South Asia is one of the more beautiful parts of the globe: sandy beaches, verdant greenery, and rich history has been part of its fascination since the explorations of Marco Polo. Kerala, India where I have been living off and on as an American expat, is by far one of the crest jewels of India. Bragging of iconic backwaters, a high level of education and according to Wikipedia, a state’s per capita income which is 60% higher than the Indian national average, it is considered a desirable spot to live. In a speech by former President of India, Shri Pranab Mukherjee in 2016, he extolled the peace loving co-existence of religions describing a city in Kerala as where…“Gods gather in unity and harmony. This town and its surroundings have been a thriving centre of Islam, Christianity, Judaism as well as Hinduism”.
Given the higher standard of living, it is unfortunately no wonder that Kerala was the first state in India to announce three corona virus cases. The first cases were treated swiftly and methodically and were medical students who had recently arrived from a medical university in Wuhan. Contrary to the perception of India being a third world player, the Kerala government effectively treated and rehabilitated these students who fully recovered. This was February.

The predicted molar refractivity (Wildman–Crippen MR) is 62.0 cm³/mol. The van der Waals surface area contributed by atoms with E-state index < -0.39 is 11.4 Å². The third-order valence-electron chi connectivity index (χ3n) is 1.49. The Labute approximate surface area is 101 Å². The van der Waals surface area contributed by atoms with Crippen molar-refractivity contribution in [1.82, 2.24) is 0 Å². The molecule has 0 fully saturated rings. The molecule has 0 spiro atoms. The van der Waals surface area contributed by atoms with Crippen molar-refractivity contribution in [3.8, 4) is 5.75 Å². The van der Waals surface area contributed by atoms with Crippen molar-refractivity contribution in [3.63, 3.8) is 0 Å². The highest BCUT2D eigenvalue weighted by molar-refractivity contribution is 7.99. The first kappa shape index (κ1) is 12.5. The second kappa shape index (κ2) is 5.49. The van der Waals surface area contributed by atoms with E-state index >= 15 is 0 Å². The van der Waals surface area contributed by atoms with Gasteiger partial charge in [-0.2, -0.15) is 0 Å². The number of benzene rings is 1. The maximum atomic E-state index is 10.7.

Flash forward to March where the world feels more like we have entered the world of the movie “Contagion”. According to The Hindu, a popular newspaper in South India, “Contagion” a movie based on a deadly pandemic by Steven Soderbergh, has become the second most watched movie in Warner Brother’s catalog in 2020. A family of three entered Kerala, skirting the authorities at airport security about their trip to Italy and attended social gatherings, religious services and met family for a week, only to test positive on March 8th. The state went into a tailspin and primary schools were closed for children, faculty and staff overnight. It goes without saying that within a couple of days of, the Chief Minister of the state, wisely commenced a lock down with closed theaters, smaller social gatherings, closing schools, and universities. The drama continued today with a British tourist escaping from the lovely hill station of Munnar where he was under quarantine, and was seized at the Kochi, Kerala airport along with his travel group of 19 boarding a plane to Dubai. The UK tourist tested positive according to The Hindu.
One begins to wonder, is this for real, have we regressed to desperate measures? Disruption in US airports like O’Hare and Dallas seemed not much better with long anxious queues and confusion. In a thriller movie, a hero comes to save the day, human values of survival and sacrifice prevail. I think this March will test the human spirit on a global level, from Kerala to the countries beyond.